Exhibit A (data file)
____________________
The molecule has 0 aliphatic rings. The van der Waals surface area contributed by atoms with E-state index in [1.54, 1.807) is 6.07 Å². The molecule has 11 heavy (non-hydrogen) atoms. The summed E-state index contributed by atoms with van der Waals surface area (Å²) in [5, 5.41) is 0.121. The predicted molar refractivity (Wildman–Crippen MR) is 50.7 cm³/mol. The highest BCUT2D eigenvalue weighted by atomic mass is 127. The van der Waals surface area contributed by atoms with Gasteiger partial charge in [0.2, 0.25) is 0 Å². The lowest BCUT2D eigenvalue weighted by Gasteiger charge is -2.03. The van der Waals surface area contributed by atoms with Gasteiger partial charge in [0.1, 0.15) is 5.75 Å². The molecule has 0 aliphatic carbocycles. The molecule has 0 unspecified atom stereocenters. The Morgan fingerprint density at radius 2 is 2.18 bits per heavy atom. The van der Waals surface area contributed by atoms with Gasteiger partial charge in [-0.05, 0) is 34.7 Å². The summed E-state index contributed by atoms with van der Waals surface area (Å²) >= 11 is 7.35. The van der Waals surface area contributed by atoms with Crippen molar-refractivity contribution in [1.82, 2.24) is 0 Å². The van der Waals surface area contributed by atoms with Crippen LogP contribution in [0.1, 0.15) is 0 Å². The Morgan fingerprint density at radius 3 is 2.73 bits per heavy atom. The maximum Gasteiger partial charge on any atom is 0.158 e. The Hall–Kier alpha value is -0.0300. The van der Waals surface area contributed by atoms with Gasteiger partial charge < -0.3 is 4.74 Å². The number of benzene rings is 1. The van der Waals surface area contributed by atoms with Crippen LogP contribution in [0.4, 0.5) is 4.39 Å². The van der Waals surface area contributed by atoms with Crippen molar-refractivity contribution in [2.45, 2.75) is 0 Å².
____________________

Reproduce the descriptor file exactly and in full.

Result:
The molecule has 0 aliphatic rings. The van der Waals surface area contributed by atoms with E-state index in [1.54, 1.807) is 6.07 Å². The molecule has 11 heavy (non-hydrogen) atoms. The summed E-state index contributed by atoms with van der Waals surface area (Å²) in [5, 5.41) is 0.121. The predicted molar refractivity (Wildman–Crippen MR) is 50.7 cm³/mol. The highest BCUT2D eigenvalue weighted by atomic mass is 127. The van der Waals surface area contributed by atoms with Gasteiger partial charge in [0.2, 0.25) is 0 Å². The lowest BCUT2D eigenvalue weighted by Gasteiger charge is -2.03. The van der Waals surface area contributed by atoms with Gasteiger partial charge in [0.1, 0.15) is 5.75 Å². The molecule has 0 aliphatic carbocycles. The molecule has 0 unspecified atom stereocenters. The Morgan fingerprint density at radius 2 is 2.18 bits per heavy atom. The van der Waals surface area contributed by atoms with Gasteiger partial charge in [-0.05, 0) is 34.7 Å². The summed E-state index contributed by atoms with van der Waals surface area (Å²) >= 11 is 7.35. The van der Waals surface area contributed by atoms with Crippen molar-refractivity contribution in [1.82, 2.24) is 0 Å². The van der Waals surface area contributed by atoms with Crippen LogP contribution in [0.1, 0.15) is 0 Å². The Morgan fingerprint density at radius 3 is 2.73 bits per heavy atom. The maximum Gasteiger partial charge on any atom is 0.158 e. The Hall–Kier alpha value is -0.0300. The van der Waals surface area contributed by atoms with Gasteiger partial charge < -0.3 is 4.74 Å². The number of benzene rings is 1. The van der Waals surface area contributed by atoms with Crippen LogP contribution in [0.4, 0.5) is 4.39 Å². The van der Waals surface area contributed by atoms with Crippen molar-refractivity contribution in [2.45, 2.75) is 0 Å².